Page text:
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Linn County Youth Experience True Wilderness Along The Continental Divide

Did you know Iowa has no designated wilderness areas? Our state doesn’t have a single federal park or forest, so there are zero opportunities to experience pristine nature. It’s why SOKO gladly sponsored eight Linn County high schoolers and two chaperones on a two-week trek to the South San Juan Wilderness in Colorado this summer.

What’s even more impressive is that the students weren’t required to have camping or backpacking experience. Everyone had the opportunity to develop fundamentals such as setting up tents, filtering water, cooking, navigating with map and compass, and staying dry.

Organized by Linn County Conservation, the backcountry experience was rooted in conservation rather than thrill seeking. Students assisted with a stewardship project and studied environmental science.

Projects along the Continental Divide Trail included:

  •  Adding erosion mitigation
  •  Blocking false trails
  •  Building retaining walls
  •  Moving hazardous rocks

SOKO helped the students order essentials like food, socks, and fuel. Our team also provided a backpacking 101 lesson and ensured gear fit properly. We even special ordered rain gear and boots for everyone.

Kent Rector, Nature Center Manager with Linn County Conservation, and Tamara Marcus, Director for Linn County Sustainability, share their highlights from the trip.

Tamara – It was reassuring to see the great compassion and kindness students showed one another. Some were from the same town, but most didn’t know each other. They not only formed friendships but navigated physically and emotionally demanding work together.

Kent  As adults, we have to watch for growth moments. While I personally get wrapped up in wanting to make sure the trip is totally positive, you have to sit back and let young people experience the ups and downs for themselves and discover their own takeaways. Just be quiet and let the wilderness share its lessons.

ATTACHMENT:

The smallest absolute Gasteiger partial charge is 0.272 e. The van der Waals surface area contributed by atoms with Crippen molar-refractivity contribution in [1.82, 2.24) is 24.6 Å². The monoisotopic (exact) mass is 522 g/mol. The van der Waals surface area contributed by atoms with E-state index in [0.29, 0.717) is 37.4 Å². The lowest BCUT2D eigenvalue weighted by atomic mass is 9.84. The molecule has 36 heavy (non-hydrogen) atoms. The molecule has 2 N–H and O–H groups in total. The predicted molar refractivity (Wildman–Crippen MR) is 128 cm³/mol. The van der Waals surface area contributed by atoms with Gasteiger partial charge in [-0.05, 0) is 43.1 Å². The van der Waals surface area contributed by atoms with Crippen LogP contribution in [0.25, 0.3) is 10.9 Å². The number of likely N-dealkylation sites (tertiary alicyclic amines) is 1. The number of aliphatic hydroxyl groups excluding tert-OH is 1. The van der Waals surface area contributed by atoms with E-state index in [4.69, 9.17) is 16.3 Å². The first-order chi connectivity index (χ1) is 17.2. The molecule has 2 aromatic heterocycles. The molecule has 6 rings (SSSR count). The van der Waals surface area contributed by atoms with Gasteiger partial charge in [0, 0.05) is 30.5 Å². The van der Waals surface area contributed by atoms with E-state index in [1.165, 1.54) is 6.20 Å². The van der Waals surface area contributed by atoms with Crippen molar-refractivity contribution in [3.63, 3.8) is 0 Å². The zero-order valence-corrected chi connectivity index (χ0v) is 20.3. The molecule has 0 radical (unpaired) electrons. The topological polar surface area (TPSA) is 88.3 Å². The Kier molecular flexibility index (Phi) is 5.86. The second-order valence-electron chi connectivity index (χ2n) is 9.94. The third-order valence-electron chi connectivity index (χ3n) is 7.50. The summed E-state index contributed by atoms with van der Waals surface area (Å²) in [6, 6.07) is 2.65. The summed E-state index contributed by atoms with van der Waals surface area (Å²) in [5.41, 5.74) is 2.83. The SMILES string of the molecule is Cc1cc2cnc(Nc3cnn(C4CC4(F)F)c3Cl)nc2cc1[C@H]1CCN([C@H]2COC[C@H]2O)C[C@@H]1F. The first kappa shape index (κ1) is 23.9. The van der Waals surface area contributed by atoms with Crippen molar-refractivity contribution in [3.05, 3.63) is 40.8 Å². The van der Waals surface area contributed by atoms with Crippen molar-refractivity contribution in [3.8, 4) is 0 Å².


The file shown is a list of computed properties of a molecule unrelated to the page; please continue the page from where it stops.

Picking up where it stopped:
Tamara – I hope that this trek empowered our next generation of environmental leaders. As a woman of color in the sustainability space, it was inspiring to support kids with a similar background. I think about my first experience in the wilderness, not knowing where it would lead me. I want to chat with our trekkers in 10 years!

Kent – I also think about the impact beyond trail hours or number of features built. The real outcome hasn’t happened yet – it’s in the future selves of these students.

The work they do later in life will echo those few days we spent in the wilderness together. They might have thought they couldn’t make it up the mountain or find the joy to dance during a monsoon, but they did. They can draw from that well of confidence later in life.

SOKO was thrilled to support this program and help remove financial barriers. The trip would not have been possible without additional contributions from the Kate Svitek Memorial Foundation and NATOPAKAMA Bittersweet Foundation as well as partnerships with Step Outdoors LLC and the U.S. Forest Service.

All photos provided by Linn County Conservation 

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